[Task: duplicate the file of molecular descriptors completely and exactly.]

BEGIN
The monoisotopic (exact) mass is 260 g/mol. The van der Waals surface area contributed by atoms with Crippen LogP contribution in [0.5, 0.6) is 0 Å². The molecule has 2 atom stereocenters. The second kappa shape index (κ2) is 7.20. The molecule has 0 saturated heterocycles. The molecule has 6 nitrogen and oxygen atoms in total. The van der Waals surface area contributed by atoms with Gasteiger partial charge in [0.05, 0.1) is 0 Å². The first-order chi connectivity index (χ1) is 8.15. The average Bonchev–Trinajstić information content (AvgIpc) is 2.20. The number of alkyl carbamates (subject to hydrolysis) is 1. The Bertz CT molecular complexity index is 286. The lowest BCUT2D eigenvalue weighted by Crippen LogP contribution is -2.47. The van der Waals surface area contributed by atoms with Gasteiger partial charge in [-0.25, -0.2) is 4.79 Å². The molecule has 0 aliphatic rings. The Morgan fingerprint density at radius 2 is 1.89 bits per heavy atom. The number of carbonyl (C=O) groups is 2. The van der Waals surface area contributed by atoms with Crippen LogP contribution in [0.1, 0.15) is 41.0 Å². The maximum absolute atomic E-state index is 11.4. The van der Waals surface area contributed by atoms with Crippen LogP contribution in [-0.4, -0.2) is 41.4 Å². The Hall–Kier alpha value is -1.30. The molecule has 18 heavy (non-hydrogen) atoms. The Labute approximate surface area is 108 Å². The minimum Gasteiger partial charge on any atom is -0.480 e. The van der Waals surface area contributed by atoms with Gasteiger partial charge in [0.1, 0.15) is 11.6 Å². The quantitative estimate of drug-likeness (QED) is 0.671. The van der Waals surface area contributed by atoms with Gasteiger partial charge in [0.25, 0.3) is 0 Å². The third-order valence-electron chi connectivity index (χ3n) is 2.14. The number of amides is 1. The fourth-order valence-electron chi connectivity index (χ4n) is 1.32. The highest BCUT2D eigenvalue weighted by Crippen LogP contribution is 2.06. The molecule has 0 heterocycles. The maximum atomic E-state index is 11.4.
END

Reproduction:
The monoisotopic (exact) mass is 260 g/mol. The van der Waals surface area contributed by atoms with Crippen LogP contribution in [0.5, 0.6) is 0 Å². The molecule has 2 atom stereocenters. The second kappa shape index (κ2) is 7.20. The molecule has 0 saturated heterocycles. The molecule has 6 nitrogen and oxygen atoms in total. The van der Waals surface area contributed by atoms with Gasteiger partial charge in [0.05, 0.1) is 0 Å². The first-order chi connectivity index (χ1) is 8.15. The average Bonchev–Trinajstić information content (AvgIpc) is 2.20. The number of alkyl carbamates (subject to hydrolysis) is 1. The Bertz CT molecular complexity index is 286. The lowest BCUT2D eigenvalue weighted by Crippen LogP contribution is -2.47. The van der Waals surface area contributed by atoms with Gasteiger partial charge in [-0.25, -0.2) is 4.79 Å². The molecule has 0 aliphatic rings. The Morgan fingerprint density at radius 2 is 1.89 bits per heavy atom. The number of carbonyl (C=O) groups is 2. The van der Waals surface area contributed by atoms with Crippen LogP contribution in [0.1, 0.15) is 41.0 Å². The maximum absolute atomic E-state index is 11.4. The van der Waals surface area contributed by atoms with Crippen LogP contribution in [-0.4, -0.2) is 41.4 Å². The Hall–Kier alpha value is -1.30. The molecule has 18 heavy (non-hydrogen) atoms. The Labute approximate surface area is 108 Å². The minimum Gasteiger partial charge on any atom is -0.480 e. The van der Waals surface area contributed by atoms with Gasteiger partial charge in [0.1, 0.15) is 11.6 Å². The quantitative estimate of drug-likeness (QED) is 0.671. The van der Waals surface area contributed by atoms with Gasteiger partial charge in [0.25, 0.3) is 0 Å². The third-order valence-electron chi connectivity index (χ3n) is 2.14. The number of amides is 1. The fourth-order valence-electron chi connectivity index (χ4n) is 1.32. The highest BCUT2D eigenvalue weighted by Crippen LogP contribution is 2.06. The molecule has 0 heterocycles. The maximum atomic E-state index is 11.4.